Directed by Samuel Bodin, ‘Cobweb’ is a gripping tale of horror and mystery that focuses on Peter, an 8-year-old boy who is contacted by a voice from behind the walls of his room. His parents, however, ignore the incident, labeling it a part of the boy’s imagination. However, one particular day, the voice reveals her true identity and all hell breaks loose. The family’s long-hidden dark past is then exposed, and a series of violence and bloodshed follows.
Meanwhile, the only person who seems to be concerned about Peter is a substitute teacher at his school, Miss Devine, who somehow also gets entangled in the mess. The film’s atmospheric tension is elevated by the compelling performances of a talented cast comprising Lizzy Caplan, Antony Starr, Cleopatra Coleman, and Woody Norman. Along with that, the edgy narrative and unsettling incidents must naturally make many wonder if the story of ‘Cobweb’ is rooted in reality. In case you’re curious about the same, we’ve got your back. Let’s find out!
Is Cobweb a True Story?
No, ‘Cobweb’ is not based on a true story. The film is entirely the brainchild of screenwriter Chris Thomas Devlin. French director Samuel Bodin — who is the driving force behind the creation of the 2019 French-language horror series ‘Marianne’ — decided to helm the film after coming across the script by Devlin in the 2018 Black List, which features some of the most liked screenplays that are yet to be produced. Although ‘Cobweb’ is not based on any real-life event, it does touch upon themes that are very relevant in the real world. The film is packaged as a horror-thriller, but it largely focuses on the issues of child abuse, negligence, and trauma.
In an interview with Screen Rant, director Bodin also opened up about what motivated him to take up Devlin’s script for his feature film debut. “I read some scripts, and when Chris Thomas Devlin’s script came to me, I read it, and I really loved it. It’s really hard to write something simple, and what I love in Chris Thomas Devlin’s script, is that it was simple and twisted. And so I said, ‘Oh my god, I see something here. Maybe I can find a way to tell that story.’ I loved the tone he used. I fell in love with the script. It was really sad. That was the thing,” Bodin revealed.
In the film, we see how Sarah, who was born differently, is not accepted by her parents Carol and Mark. She is treated like a monster and is kept in a pit full of spiders and cobwebs. The abuse that she suffered all the years eventually shows its repercussions. On the other hand, Peter, who is shy and introverted, often feels lonely due to negligence on his parents’ part. The couple seldom shows any interest in helping their child cope with loneliness. Instead, he, too, is grounded in a dark chamber after being expelled from school.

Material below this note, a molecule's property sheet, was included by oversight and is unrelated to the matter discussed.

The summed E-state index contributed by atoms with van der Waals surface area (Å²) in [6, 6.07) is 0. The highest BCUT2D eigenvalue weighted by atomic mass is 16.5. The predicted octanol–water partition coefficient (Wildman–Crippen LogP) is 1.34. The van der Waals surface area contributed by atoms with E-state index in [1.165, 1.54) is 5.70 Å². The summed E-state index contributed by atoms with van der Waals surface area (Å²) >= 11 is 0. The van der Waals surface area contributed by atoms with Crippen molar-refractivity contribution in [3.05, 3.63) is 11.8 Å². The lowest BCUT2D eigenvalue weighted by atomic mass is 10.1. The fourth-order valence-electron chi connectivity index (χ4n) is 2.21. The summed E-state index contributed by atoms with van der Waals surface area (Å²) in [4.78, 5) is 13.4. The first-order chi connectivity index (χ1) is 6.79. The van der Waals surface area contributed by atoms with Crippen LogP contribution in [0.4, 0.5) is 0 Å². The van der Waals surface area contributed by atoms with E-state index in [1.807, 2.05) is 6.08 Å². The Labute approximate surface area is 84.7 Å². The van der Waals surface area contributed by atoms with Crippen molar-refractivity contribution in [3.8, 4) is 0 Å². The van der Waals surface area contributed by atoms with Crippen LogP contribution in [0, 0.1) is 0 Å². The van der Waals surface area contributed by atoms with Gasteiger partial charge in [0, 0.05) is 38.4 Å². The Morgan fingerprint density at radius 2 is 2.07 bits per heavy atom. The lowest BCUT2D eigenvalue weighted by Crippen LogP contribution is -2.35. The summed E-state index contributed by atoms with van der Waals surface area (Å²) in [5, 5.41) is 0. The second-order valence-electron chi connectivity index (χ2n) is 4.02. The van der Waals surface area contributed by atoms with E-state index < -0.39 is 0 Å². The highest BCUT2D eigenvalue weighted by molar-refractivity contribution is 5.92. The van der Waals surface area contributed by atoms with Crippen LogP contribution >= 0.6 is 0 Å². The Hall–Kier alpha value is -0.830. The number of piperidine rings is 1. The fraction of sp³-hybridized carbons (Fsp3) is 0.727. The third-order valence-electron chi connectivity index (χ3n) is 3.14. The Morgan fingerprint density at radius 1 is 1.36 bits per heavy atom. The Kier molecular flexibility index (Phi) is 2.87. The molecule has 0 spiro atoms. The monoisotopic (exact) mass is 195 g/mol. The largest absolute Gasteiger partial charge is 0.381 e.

The final scene heavily touches upon the concept of trauma, describing how the guilt is never going to leave Peter. In the same interview, the filmmaker talked about how the film addresses the issue of child abuse. He said, “I really think that we can do that in horror. Cobweb talks about child abuse. It’s why I wanted the movie not to be grounded. I wanted the movie to be a little bit next to the reality—like a Grimm brothers tale. So you can talk about that problem and that issue without feeling rejected by a horror movie. You feel the vital sense of the problem in the same way. And I love that.”
Lizzy Caplan, who portrays Carol, also stated in an interview that the film succulently blends a taut horror tale with abuse and familial trauma, adding that she is open to working in more horror films that send a message to society. Interestingly, Bodin credits the creations of iconic filmmakers such as John Carpenter, Sergio Leone, Juan Carlos Fresnadillo, Sam Raimi and Stanley Kubrick as having cast a major influence on his work.
In conversation with Bleeding Cool, the director shared, “When you see Cobweb, you can’t miss the influence from Stanley Kubrick’s classic ‘The Shining,’ which is a movie I see every three months [laughs]. It is part of my skin.” Taking the aforementioned points into consideration, we conclude that while ‘Cobweb’ is a complete work of fiction, the deep-seated issues it addresses do have a huge impact on the real world, and that is what makes it a memorable watch.
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